Talkin’ ‘bout (an industrial) revolution
As the EMIR mandatory clearing of interest rate swaps kicks in for Europe’s biggest firms this week, Neill Vanlint of GoldenSource and Nick Newport of InteDelta explore the operational challenges facing CCPs and argue why an industrial revolution is called for to prevent operational risk seeping into the system.
The CCP landscape is at an inflection point. Although it’s evolved hugely over the six short years since its establishment, the industry will see a major shift in requirements over the next 6-18 months. The EMIR mandatory clearing of interest rate swaps is the latest of many deadlines coming thick and fast after a series of delays, and as a result, volumes are set to increase dramatically in the coming months. That will of course bring challenges, but also opportunity for those who are well-positioned to take advantage of it. It is clear that what has, to date, been something of a cottage industry is set for an industrial revolution.
CCPs have not traditionally had the same tailor-made technology platforms as the likes of the major investment banks and brokers. The challenge Is that the CCPs’ requirements are actually quite different to that of a bank on-boarding a client. Not only do they have to manage their clearing members, they also have to take account of their members’ clients, which could mean hundreds or even thousands of accounts and, as a result, an explosion of counterparty data to manage.
But it’s not just counterparty data. Security master, trading, risk and derived data are all part of the picture. Also consider collateral management, client margin calculations and associated stress tests, not to mention new risk management methods and on-the-fly valuations of swaps to set the market price. It’s a paradigm shift in the breadth of data that needs to be managed and also the volumes of information that will need to be processed in near-real time.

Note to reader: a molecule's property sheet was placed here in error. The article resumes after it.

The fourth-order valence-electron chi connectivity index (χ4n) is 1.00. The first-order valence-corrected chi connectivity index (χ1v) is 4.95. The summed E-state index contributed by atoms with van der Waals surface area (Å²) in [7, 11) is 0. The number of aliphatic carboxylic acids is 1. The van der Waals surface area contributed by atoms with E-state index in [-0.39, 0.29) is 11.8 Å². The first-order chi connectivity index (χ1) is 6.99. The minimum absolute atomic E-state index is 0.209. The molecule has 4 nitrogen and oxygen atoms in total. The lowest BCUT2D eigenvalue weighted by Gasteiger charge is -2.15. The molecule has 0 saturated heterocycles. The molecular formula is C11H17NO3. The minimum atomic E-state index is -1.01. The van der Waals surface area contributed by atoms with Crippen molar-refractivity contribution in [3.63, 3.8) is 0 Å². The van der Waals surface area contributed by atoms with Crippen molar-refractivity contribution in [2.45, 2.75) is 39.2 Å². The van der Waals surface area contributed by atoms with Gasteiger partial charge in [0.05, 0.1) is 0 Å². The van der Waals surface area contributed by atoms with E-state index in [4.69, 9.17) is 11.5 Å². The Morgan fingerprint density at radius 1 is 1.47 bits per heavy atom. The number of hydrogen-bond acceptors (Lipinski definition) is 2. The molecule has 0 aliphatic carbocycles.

In light of this, the importance of multi-domain data management and ensuring data quality via robust capability is now equally incumbent on the CCPs, as well as the brokers and other trading members they interact with. Of course some CCPs are further down the road than others. However, the lack of purpose-built systems has resulted in a myriad of different approaches, typically including a considerable number of manual processes or patched-together systems, as CCPs have tried to bend the often-rigid IB workflows to meet their needs. For many, it was a case of getting the infrastructure in place to get going, and then to keep pace with requirements. The issue is that the requirements are about to change out of all recognition.
Add to that the fragmented nature of the CCP market currently, and the lack of interoperability that still exists, despite some efforts to standardise and a potentially messy picture emerges. Given that the prime role of CCPs is to reduce systemic risk, the prospect of significant operational risk in the system will set alarm bells ringing at the highest level.
As CCPs take on a critical role in the trading ecosystem, they must become bastions of operational excellence that can scale fast. And of course, quite apart from the risk element, it’s a fiercely competitive environment. With the floodgates about to open on the volumes, CCPs will be jockeying for position, and investors will be looking for growth in market share. The ability to maintain a seamless customer experience as they scale may prove make or break for some.
Out with the manual processes and system workarounds. The new era of CCPs will be defined by scalable, purpose-built automated systems underpinned by sophisticated and robust data management infrastructure. The industrial revolution is coming, but which CCPs will be best placed to take advantage?
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